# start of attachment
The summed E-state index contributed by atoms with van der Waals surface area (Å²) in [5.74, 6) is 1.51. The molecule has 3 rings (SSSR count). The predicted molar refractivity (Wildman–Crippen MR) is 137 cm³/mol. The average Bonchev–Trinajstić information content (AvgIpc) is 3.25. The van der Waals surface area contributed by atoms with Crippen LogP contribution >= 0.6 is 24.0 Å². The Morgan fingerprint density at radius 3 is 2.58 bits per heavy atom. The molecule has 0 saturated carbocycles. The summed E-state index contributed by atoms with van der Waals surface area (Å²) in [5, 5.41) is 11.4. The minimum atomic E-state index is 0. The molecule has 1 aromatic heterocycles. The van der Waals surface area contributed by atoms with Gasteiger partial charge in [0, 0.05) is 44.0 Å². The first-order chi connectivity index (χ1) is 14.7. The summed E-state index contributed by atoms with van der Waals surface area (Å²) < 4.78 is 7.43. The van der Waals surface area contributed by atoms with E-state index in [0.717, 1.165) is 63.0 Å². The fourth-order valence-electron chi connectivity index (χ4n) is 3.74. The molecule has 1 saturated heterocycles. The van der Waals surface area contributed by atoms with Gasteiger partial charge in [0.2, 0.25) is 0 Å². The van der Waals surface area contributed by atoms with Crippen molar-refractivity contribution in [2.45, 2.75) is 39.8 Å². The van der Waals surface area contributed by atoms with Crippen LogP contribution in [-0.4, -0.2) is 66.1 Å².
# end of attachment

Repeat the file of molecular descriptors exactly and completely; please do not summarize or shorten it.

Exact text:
The summed E-state index contributed by atoms with van der Waals surface area (Å²) in [5.74, 6) is 1.51. The molecule has 3 rings (SSSR count). The predicted molar refractivity (Wildman–Crippen MR) is 137 cm³/mol. The average Bonchev–Trinajstić information content (AvgIpc) is 3.25. The van der Waals surface area contributed by atoms with Crippen LogP contribution >= 0.6 is 24.0 Å². The Morgan fingerprint density at radius 3 is 2.58 bits per heavy atom. The molecule has 0 saturated carbocycles. The summed E-state index contributed by atoms with van der Waals surface area (Å²) in [5, 5.41) is 11.4. The minimum atomic E-state index is 0. The molecule has 1 aromatic heterocycles. The van der Waals surface area contributed by atoms with Gasteiger partial charge in [0, 0.05) is 44.0 Å². The first-order chi connectivity index (χ1) is 14.7. The summed E-state index contributed by atoms with van der Waals surface area (Å²) < 4.78 is 7.43. The van der Waals surface area contributed by atoms with E-state index in [0.717, 1.165) is 63.0 Å². The fourth-order valence-electron chi connectivity index (χ4n) is 3.74. The molecule has 1 saturated heterocycles. The van der Waals surface area contributed by atoms with Gasteiger partial charge in [0.2, 0.25) is 0 Å². The van der Waals surface area contributed by atoms with Crippen molar-refractivity contribution in [2.45, 2.75) is 39.8 Å². The van der Waals surface area contributed by atoms with Crippen LogP contribution in [-0.4, -0.2) is 66.1 Å².